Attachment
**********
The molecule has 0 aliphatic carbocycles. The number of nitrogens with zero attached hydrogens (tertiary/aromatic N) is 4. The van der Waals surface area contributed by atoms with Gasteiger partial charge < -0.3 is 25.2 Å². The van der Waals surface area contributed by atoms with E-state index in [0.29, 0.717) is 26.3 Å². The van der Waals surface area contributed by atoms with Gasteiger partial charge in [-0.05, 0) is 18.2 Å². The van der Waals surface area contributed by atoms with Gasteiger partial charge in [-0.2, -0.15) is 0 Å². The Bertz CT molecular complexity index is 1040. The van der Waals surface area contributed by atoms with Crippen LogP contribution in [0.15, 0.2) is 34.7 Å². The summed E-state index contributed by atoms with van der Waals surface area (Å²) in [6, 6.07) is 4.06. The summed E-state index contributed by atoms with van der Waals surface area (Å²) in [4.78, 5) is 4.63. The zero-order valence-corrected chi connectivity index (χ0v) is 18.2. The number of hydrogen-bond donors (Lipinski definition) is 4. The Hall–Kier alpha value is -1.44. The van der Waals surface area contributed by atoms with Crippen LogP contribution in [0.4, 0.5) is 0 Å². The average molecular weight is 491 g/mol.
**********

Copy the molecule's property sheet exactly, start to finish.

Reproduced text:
The molecule has 0 aliphatic carbocycles. The number of nitrogens with zero attached hydrogens (tertiary/aromatic N) is 4. The van der Waals surface area contributed by atoms with Gasteiger partial charge < -0.3 is 25.2 Å². The van der Waals surface area contributed by atoms with E-state index in [0.29, 0.717) is 26.3 Å². The van der Waals surface area contributed by atoms with Gasteiger partial charge in [-0.05, 0) is 18.2 Å². The van der Waals surface area contributed by atoms with Gasteiger partial charge in [-0.2, -0.15) is 0 Å². The Bertz CT molecular complexity index is 1040. The van der Waals surface area contributed by atoms with Crippen LogP contribution in [0.15, 0.2) is 34.7 Å². The summed E-state index contributed by atoms with van der Waals surface area (Å²) in [6, 6.07) is 4.06. The summed E-state index contributed by atoms with van der Waals surface area (Å²) in [4.78, 5) is 4.63. The zero-order valence-corrected chi connectivity index (χ0v) is 18.2. The number of hydrogen-bond donors (Lipinski definition) is 4. The Hall–Kier alpha value is -1.44. The van der Waals surface area contributed by atoms with Crippen LogP contribution in [0.4, 0.5) is 0 Å². The average molecular weight is 491 g/mol.